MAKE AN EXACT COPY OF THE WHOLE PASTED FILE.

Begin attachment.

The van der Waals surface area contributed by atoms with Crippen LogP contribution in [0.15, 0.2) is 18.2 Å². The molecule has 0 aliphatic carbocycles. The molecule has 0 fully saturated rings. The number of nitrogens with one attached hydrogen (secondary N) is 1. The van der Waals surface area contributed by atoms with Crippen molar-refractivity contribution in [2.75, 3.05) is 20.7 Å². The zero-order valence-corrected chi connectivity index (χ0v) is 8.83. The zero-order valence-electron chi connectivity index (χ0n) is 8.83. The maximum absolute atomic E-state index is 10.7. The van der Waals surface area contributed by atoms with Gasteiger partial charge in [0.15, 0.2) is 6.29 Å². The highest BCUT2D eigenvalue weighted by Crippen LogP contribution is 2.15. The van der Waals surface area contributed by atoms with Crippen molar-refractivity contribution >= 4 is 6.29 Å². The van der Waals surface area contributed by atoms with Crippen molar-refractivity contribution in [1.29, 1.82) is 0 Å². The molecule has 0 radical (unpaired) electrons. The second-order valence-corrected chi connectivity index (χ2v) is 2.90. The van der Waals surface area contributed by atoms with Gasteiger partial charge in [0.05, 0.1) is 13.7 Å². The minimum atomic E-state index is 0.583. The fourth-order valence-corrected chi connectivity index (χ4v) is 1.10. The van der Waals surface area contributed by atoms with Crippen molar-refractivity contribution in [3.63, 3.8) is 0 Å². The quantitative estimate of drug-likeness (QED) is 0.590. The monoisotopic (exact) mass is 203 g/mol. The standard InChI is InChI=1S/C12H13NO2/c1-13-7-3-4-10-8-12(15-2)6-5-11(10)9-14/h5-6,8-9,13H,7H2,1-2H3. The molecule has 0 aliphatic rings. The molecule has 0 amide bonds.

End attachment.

The van der Waals surface area contributed by atoms with Crippen LogP contribution in [0.15, 0.2) is 18.2 Å². The molecule has 0 aliphatic carbocycles. The molecule has 0 fully saturated rings. The number of nitrogens with one attached hydrogen (secondary N) is 1. The van der Waals surface area contributed by atoms with Crippen molar-refractivity contribution in [2.75, 3.05) is 20.7 Å². The zero-order valence-corrected chi connectivity index (χ0v) is 8.83. The zero-order valence-electron chi connectivity index (χ0n) is 8.83. The maximum absolute atomic E-state index is 10.7. The van der Waals surface area contributed by atoms with Gasteiger partial charge in [0.15, 0.2) is 6.29 Å². The highest BCUT2D eigenvalue weighted by Crippen LogP contribution is 2.15. The van der Waals surface area contributed by atoms with Crippen molar-refractivity contribution >= 4 is 6.29 Å². The van der Waals surface area contributed by atoms with Crippen molar-refractivity contribution in [1.29, 1.82) is 0 Å². The molecule has 0 radical (unpaired) electrons. The second-order valence-corrected chi connectivity index (χ2v) is 2.90. The van der Waals surface area contributed by atoms with Gasteiger partial charge in [0.05, 0.1) is 13.7 Å². The minimum atomic E-state index is 0.583. The fourth-order valence-corrected chi connectivity index (χ4v) is 1.10. The van der Waals surface area contributed by atoms with Crippen molar-refractivity contribution in [3.63, 3.8) is 0 Å². The quantitative estimate of drug-likeness (QED) is 0.590. The monoisotopic (exact) mass is 203 g/mol. The standard InChI is InChI=1S/C12H13NO2/c1-13-7-3-4-10-8-12(15-2)6-5-11(10)9-14/h5-6,8-9,13H,7H2,1-2H3. The molecule has 0 aliphatic rings. The molecule has 0 amide bonds.